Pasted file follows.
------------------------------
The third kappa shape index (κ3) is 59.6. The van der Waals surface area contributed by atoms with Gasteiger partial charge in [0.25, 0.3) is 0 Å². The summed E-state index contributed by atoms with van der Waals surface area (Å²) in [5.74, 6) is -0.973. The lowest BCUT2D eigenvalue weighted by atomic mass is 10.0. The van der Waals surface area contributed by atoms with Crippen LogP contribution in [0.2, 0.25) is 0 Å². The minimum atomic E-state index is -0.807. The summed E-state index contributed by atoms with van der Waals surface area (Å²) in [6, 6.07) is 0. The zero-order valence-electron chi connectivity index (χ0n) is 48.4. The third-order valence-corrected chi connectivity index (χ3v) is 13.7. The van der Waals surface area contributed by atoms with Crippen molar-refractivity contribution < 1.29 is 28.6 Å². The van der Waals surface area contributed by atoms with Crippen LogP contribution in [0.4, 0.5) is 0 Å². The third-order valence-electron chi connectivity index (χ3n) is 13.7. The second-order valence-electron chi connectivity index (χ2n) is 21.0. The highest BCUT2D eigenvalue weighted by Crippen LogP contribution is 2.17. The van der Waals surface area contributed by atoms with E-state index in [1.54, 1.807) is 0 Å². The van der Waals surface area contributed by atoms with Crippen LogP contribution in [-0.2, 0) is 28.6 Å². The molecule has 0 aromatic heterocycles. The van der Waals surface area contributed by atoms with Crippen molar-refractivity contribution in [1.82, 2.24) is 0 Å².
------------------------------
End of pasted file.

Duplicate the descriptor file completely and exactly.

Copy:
The third kappa shape index (κ3) is 59.6. The van der Waals surface area contributed by atoms with Gasteiger partial charge in [0.25, 0.3) is 0 Å². The summed E-state index contributed by atoms with van der Waals surface area (Å²) in [5.74, 6) is -0.973. The lowest BCUT2D eigenvalue weighted by atomic mass is 10.0. The van der Waals surface area contributed by atoms with Crippen LogP contribution in [0.2, 0.25) is 0 Å². The minimum atomic E-state index is -0.807. The summed E-state index contributed by atoms with van der Waals surface area (Å²) in [6, 6.07) is 0. The zero-order valence-electron chi connectivity index (χ0n) is 48.4. The third-order valence-corrected chi connectivity index (χ3v) is 13.7. The van der Waals surface area contributed by atoms with Crippen molar-refractivity contribution < 1.29 is 28.6 Å². The van der Waals surface area contributed by atoms with Crippen LogP contribution in [0.4, 0.5) is 0 Å². The third-order valence-electron chi connectivity index (χ3n) is 13.7. The second-order valence-electron chi connectivity index (χ2n) is 21.0. The highest BCUT2D eigenvalue weighted by Crippen LogP contribution is 2.17. The van der Waals surface area contributed by atoms with E-state index in [1.54, 1.807) is 0 Å². The van der Waals surface area contributed by atoms with Crippen LogP contribution in [-0.2, 0) is 28.6 Å². The molecule has 0 aromatic heterocycles. The van der Waals surface area contributed by atoms with Crippen molar-refractivity contribution in [1.82, 2.24) is 0 Å².